Archive | Constitutional History

Rejoinder to Suzanna Sherry on the Case for “Judicial Activism”

Vanderbilt law professor Suzanna Sherry has written a thoughtful response to my and Orin Kerr’s critiques of her article “Why We Need More Judicial Activism.”

To briefly recap, Suzanna contends that courts should err on the side of excessive “activism” (defined simply as striking down laws or other official actions) rather than excessive restraint, because all of the handful “universally condemned” Supreme Court decisions she identifies fall into the category of cases where the Court upheld laws that it should have struck down. Unlike Orin, I agree with Suzanna’s conclusion, but have objections to her methodology. In particular, I argued that it is a mistake to evaluate 200 years of judicial review based solely on a few of the Courts’ very worst decisions. I also suggest that Suzanna was inconsistent in applying her criteria for determining which cases are “universally condemned.”

Suzanna has responded to my second criticism, though not my first:

Ilya… doesn’t think I’ve picked the right cases. As a general response, I would repeat my response to Orin, and suggest that the trend towards rights-expansion supports my argument whether or not we quarrel over particular cases.

But I probably should be more careful about my definitions. When I talk about universally condemned cases, I mean cases that almost everyone wishes had come out the other way or would want the Court to decide otherwise today.

So I don’t much care whether Korematsu or Bradwell applied precedent correctly or reached a result that seemed dictated by the (then-known) “facts.” We are ashamed of the government’s actions in those cases, and we would be prouder if we could point to some government institution that stood up for what’s right.

As for Justice Scalia, I find it hard to believe that even he would uphold a law banning women from

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Suzanna Sherry on the Case for “Judicial Activism”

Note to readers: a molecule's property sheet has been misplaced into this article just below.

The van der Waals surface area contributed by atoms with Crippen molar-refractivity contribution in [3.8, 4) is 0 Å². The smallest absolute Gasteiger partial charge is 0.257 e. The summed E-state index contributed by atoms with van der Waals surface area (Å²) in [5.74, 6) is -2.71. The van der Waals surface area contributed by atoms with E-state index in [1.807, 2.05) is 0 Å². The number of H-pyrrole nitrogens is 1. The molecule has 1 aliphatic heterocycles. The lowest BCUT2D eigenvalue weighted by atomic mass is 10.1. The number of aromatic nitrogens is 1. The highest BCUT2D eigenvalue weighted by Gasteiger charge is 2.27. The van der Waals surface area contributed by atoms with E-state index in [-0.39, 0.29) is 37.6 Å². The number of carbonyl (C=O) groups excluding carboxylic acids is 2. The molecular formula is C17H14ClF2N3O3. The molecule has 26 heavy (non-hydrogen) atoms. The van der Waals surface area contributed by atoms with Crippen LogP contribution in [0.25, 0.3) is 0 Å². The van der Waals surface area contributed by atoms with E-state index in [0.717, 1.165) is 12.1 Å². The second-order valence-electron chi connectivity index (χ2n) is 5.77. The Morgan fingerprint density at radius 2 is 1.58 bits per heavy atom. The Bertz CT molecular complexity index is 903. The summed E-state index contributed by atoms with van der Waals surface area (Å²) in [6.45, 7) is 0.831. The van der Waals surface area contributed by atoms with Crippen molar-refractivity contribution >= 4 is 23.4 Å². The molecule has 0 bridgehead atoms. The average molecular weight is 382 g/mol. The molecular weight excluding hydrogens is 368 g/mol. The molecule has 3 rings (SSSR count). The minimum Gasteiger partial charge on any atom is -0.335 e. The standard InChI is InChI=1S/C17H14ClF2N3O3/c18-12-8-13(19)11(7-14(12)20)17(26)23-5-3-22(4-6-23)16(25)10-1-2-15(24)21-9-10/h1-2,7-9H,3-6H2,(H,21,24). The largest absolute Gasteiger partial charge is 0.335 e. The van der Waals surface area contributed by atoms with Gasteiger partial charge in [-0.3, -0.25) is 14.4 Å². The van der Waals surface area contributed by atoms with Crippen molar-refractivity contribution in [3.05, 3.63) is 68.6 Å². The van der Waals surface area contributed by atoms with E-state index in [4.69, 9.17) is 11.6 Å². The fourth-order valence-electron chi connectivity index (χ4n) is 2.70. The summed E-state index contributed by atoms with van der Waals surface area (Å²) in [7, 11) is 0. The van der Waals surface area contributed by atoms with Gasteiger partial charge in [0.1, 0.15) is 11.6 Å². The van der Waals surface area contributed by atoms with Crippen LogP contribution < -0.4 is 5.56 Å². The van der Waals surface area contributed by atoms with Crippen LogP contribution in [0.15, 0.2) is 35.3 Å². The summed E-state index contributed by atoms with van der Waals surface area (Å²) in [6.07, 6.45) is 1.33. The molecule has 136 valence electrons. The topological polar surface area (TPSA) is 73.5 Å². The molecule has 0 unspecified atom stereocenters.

Vanderbilt law professor Suzanna Sherry recently posted an interesting article on “Why We Need More Judicial Activism”, which led to a symposium at The Green Bag, and a critique by co-blogger Orin Kerr. I agree with Sherry’s main point: that we need more judicial review, not less, and that historically federal courts have erred more often and more seriously by upholding laws that should have been invalidated than by striking down laws that should have been in place. At the same time, I am dubious about her particular reasoning.

I. How Should We Evaluate the Costs and Benefits of Activism?

In my view, courts tend to err on the side of upholding too many laws because of the incentives created by the political system in which they operate. Federal judges are appointed by the president and confirmed by the Senate. This diminishes the likelihood that they will want to strike down laws that enjoy strong support from these other political elites, or from the general public that elects them. In addition, federal judges depend on the other branches of government to enforce their decisions, and they know that enforcement will be weak or even nonexistent if they make rulings that offend other political elites or public opinion too much. These constraints are particularly likely to deter courts from striking down federal laws; but they also make it less likely that judges will strike down state laws that enjoy substantial support at the federal level. In addition, I think the historical harm caused by decisions that erroneously upheld laws is vastly greater than that caused by mistaken decisions that cut the other way. Obviously, this conclusion (which I won’t try to defend in detail here), rests on contestable judgments about both constitutional interpretation and the real-world effects of various [...]

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My Forthcoming Book Chapter on “The Impact of Judicial Review on American Federalism”

My forthcoming book chapter, “The Impact of Judicial Review on American Federalism: Promoting Centralization More than State Autonomy,” is now available on SSRN. It will be published in Nicholas and Aroney and John Kincaid, eds., Courts in Federal Countries: Federalists or Unitarists? (Oxford University Press, forthcoming). This book examines the effects of judicial review on federal systems in numerous countries around the world, including Australia, Brazil, Canada, Ethiopia, Germany, Mexico, Nigeria, South Africa, Spain, and others. Each chapter is written by a scholar from the nation it covers. My chapter covers the United States, and argues that, on balance, judicial review has promoted centralization more than state autonomy, though it has at various times done both.

Because every chapter had to be of roughly the same length and I had to cover a much longer history of federalism and judicial review than most of the others, there were some difficult choices about what to include or exclude. For example, I largely omitted the federal courts’ preemption jurisprudence in order to spend more time on constitutional decisions. But, for what it’s worth, figuring out how to condense 200 years of legal and political history into a coherent 40 page narrative was a very interesting experience.